brilliant study on trends and evolution of aesthetics on — and by — YouTube. I mean, how juicy is this? It’s deceptively simple, like all good design: the background matches the aesthetic as you scroll, and the data viz is so on the money. Reminds me of what Spotify did with their Wrapped playlists at the end of the year.


Worship your truest believers. And treat your first 1000 customers like royalty. I’ve been reading this cool little newsletter called First 1000, about how founders got their first 1000 customers. You get a new case study in your inbox every week (past issues have included Slice, the pizza delivery people , Calm, Doordash, and Calm) and it’s a great way for us media folks to study different recipes for how product-market fit can work.


Speaking of pizza: If you’re ordering pizza in Taiwan, Pizza Hut has some new toppings that include pig’s blood and century eggs. The new toppings aren’t a random decision by the management; they come from some serious product research, and what’s the best product research in the world? Asking your users what they want. So Pizza Hut scraped a mountain of social posts, and turned their findings of your most popular foods into… product, which in their case = toppings.

Interesting Marketing Video and Report

IBM has created a full content marketing package in a design magazine style — definitely not what one would usually associate with cloud tech. This shows the value in creating content of a high production value — people would want to read it.

Fantastico! Multiple styles of 2D and 3D animation creating a stunning graphical journey. Imagine using this for your showreel. Spanish speakers will probably be doubly impressed.

Painstakingly created stop motion film of flowers blooming (a staggering 14,000 shots per flower) to a fireworks soundtrack. How did anyone get sleep if they had to make sure to capture every bloom?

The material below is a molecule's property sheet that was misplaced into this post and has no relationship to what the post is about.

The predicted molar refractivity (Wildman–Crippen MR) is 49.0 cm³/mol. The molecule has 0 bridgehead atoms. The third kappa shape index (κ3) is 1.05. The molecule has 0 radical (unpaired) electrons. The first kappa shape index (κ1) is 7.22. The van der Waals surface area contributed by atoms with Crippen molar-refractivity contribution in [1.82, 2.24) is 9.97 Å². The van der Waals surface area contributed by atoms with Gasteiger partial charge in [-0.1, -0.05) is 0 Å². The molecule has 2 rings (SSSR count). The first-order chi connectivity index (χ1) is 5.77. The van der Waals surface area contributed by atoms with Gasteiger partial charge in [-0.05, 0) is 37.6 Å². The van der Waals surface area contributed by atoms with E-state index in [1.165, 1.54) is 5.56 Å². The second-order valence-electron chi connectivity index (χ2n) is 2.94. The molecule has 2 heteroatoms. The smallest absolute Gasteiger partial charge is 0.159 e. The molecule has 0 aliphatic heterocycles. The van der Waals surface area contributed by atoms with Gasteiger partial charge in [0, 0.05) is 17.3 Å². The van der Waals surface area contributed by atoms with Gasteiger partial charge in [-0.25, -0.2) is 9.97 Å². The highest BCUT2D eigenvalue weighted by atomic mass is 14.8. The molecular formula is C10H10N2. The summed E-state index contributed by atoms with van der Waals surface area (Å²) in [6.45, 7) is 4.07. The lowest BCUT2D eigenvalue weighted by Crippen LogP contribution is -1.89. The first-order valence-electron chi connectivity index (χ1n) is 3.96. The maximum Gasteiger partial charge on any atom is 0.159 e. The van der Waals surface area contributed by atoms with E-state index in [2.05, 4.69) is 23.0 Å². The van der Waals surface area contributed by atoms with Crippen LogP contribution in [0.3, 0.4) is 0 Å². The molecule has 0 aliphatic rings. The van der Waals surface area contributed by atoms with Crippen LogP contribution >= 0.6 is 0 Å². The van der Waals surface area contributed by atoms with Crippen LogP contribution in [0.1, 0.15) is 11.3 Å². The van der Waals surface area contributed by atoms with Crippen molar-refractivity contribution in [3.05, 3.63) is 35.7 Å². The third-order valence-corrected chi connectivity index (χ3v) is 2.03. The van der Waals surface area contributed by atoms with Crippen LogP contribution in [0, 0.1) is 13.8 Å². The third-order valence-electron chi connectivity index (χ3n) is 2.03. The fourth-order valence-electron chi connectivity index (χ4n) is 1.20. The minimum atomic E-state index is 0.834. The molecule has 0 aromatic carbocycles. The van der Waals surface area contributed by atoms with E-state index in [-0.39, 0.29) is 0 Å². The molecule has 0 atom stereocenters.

With memories of home schooling still fresh amongst some C2V staff, Scratch Garden’s educational vowel video was a favourite for its simplicity and catchiness (plus the influence of 90s lo-fi rockers Pavement). #scratchgardensongs #EnglishSongs #ESLsongs

We also think if you’re after someone who gives the mundane a twisted personality, you should hire animator Sam Cotton.

We’re not even sure Snoop Dogg releases albums anymore, but he’s happy to rent out his persona to a lot of creatives these days.

Alex Lim is a certified book reviewer and editor with over 10 years of experience in the publishing industry. He has reviewed hundreds of books for reputable magazines and websites, such as The New York Times, The Guardian, and Goodreads. Alex has a master’s degree in comparative literature from Harvard University and a PhD in literary criticism from Oxford University. He is also the author of several acclaimed books on literary theory and analysis, such as The Art of Reading and How to Write a Book Review. Alex lives in London, England with his wife and two children. You can contact him at [email protected] or follow him on Website | Twitter | Facebook